Read Double or Nothing: How Two Friends Risked It All to Buy One of Las Vegas' Legendary Casinos Online

Authors: Tom Breitling,Cal Fussman

Tags: #===GRANDE===, #-OVERDRIVE-, #General, #Business, #Businessmen, #Biography & Autobiography, #-TAGGED-, #Games, #Nevada, #Casinos - Nevada - Las Vegas, #Las Vegas, #Golden Nugget (Las Vegas; Nev.), #Casinos, #Gambling, #-shared tor-

Double or Nothing: How Two Friends Risked It All to Buy One of Las Vegas' Legendary Casinos

BOOK: Double or Nothing: How Two Friends Risked It All to Buy One of Las Vegas' Legendary Casinos
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Double or Nothing

How Two Friends Risked It All to Buy One of Las Vegas' Legendary Casinos

Tom Breitling with Cal Fussman

To Tim, an American original,
and the best friend a guy could ever hope for

“R
oyalty is coming.”

Well, Johnny D. didn't say it exactly like that. Mr.

Royalty is what we'll have to call a guy whose real name I can't tell you. The House doesn't reveal the identities of its gamblers. But Mr. Royalty is a good cover. There's plenty of truth and irony in it.

The truth is Mr. Royalty was able to swagger into The Golden Nugget carrying a pillowcase stuffed with hundred-dollar bills over his shoulder because of the royalties he was making off a line of video games that he'd created. If you're a man between eighteen and forty, you know his games. You've probably played them. One of his games grew so popular, rumor is he sold it outright for $40 million.

The irony in the name is that there's nothing regal about him. Even when he was winning millions at the craps table, he could
be a five-alarm asshole. The dice never seem to come back to Mr. Royalty fast enough. “Gimme them!” he'd bark at the croupier. “Don't mess up my rhythm!” When he was losing, he'd abuse everyone around him—not even the cocktail waitresses were immune.

Mr. Royalty had been thrown out of quite a few casinos around Las Vegas. The owner of one hotel swore that even if he had a crystal ball showing Mr. Royalty losing $20 million at his casino over the next year, he still wouldn't let him through the doors. And my partner, Tim, was definitely conflicted about having Mr. Royalty at The Golden Nugget.

Tim has been described as a throwback—the oldest young man on the planet. Even though he was thirty-six and this was October 2004, he lived his life to the tunes of Frank Sinatra. That was one of the reasons Tim and I bought The Golden Nugget in the first place. We'd try to restore it to the glory of the Sinatra days and at the same time bring some color to a faded downtown.

Sinatra was now buried under a tombstone inscribed with the title of one of our favorite songs: “The Best Is Yet to Come.” But an old friend of Frank's was still around. So we'd brought in Tony Bennett to sing at The Nugget. We had the cast of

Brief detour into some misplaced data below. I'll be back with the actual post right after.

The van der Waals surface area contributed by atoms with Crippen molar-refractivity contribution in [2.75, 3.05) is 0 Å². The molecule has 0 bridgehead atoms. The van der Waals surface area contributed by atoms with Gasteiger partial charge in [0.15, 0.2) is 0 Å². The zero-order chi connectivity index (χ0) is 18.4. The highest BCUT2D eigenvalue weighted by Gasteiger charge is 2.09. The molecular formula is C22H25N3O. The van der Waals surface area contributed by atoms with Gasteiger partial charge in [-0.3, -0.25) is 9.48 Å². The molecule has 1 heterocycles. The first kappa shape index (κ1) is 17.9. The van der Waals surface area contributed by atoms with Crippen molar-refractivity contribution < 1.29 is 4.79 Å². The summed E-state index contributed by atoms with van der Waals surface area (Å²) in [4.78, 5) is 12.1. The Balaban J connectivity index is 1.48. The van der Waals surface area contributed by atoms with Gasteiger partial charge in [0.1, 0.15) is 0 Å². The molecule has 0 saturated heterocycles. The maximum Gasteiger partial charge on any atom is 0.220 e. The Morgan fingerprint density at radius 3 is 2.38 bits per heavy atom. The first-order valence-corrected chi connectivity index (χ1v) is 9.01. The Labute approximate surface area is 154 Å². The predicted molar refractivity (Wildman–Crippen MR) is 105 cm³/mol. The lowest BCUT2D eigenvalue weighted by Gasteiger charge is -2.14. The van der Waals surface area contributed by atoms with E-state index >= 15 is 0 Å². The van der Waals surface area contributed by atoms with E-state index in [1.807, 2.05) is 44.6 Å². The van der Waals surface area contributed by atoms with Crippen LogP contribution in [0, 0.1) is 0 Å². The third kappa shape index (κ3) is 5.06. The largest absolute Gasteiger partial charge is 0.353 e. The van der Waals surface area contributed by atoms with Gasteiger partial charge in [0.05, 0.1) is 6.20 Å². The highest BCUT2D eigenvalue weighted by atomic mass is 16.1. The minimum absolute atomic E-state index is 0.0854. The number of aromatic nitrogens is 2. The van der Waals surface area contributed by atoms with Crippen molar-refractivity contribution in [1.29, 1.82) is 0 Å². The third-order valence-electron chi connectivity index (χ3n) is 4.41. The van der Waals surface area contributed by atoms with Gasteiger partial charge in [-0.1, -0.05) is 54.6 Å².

The Sopranos
in our swimming pool. We set up a reality TV show around our casino with the same producer who'd made “You're Fired!” one of the most popular phrases in America. The idea was to create a buzz that would make people want to leave The Strip and take the twenty-minute drive downtown to be at The Nugget. Most of all, we wanted The Nugget to be
the
spot in Vegas to place a bet.

If every other casino was offering gamblers five times odds, Tim figured we'd give them ten. If your limit was $50,000 a hand at your hotel, Tim might let you play for $100,000 a hand
at The Nugget. The strategy was pretty simple. We'd give you a better chance to win than anybody else and let you bet more.

When you throw that kind of chum into the water, you're going to attract sharks like Mr. Royalty. We didn't want his profanity, but we sure wanted his pillowcase. And more than that—we wanted the action.

We wanted people to tell their friends how Mr. Royalty had come with stacks of hundred-dollar bills that had been wrapped in plastic, vacuum sealed, and trucked direct from the U.S. Mint. When other high rollers got a whiff of mint in the air, they'd want in on the action, too. There are less than a hundred gamblers in the world with more than a million-dollar credit line. At one point, four of them came to visit us on a single weekend.

There was only one problem.
We
were gambling. We were still building up our clientele. And we needed a few others betting like Mr. Royalty that night in order to make the percentages work for us. The numbers were still in our favor—even with the special odds Tim was cutting Mr. Royalty. But we wouldn't have to sweat out a run of luck if others were betting big at the same time. Because then, even if Mr. Royalty did win big, percentages pretty much guarantee that together the others would lose at least enough to balance the books.

So we were vulnerable that night. We were vulnerable to one wild wave of luck.

And it just so happened that Mr. Royalty was on the Bonzai Pipeline.

He'd pulled up at The Nugget one night at the end of September in his $350,000 Maybach and six hours and three minutes later walked out with $4,753,200 of our money.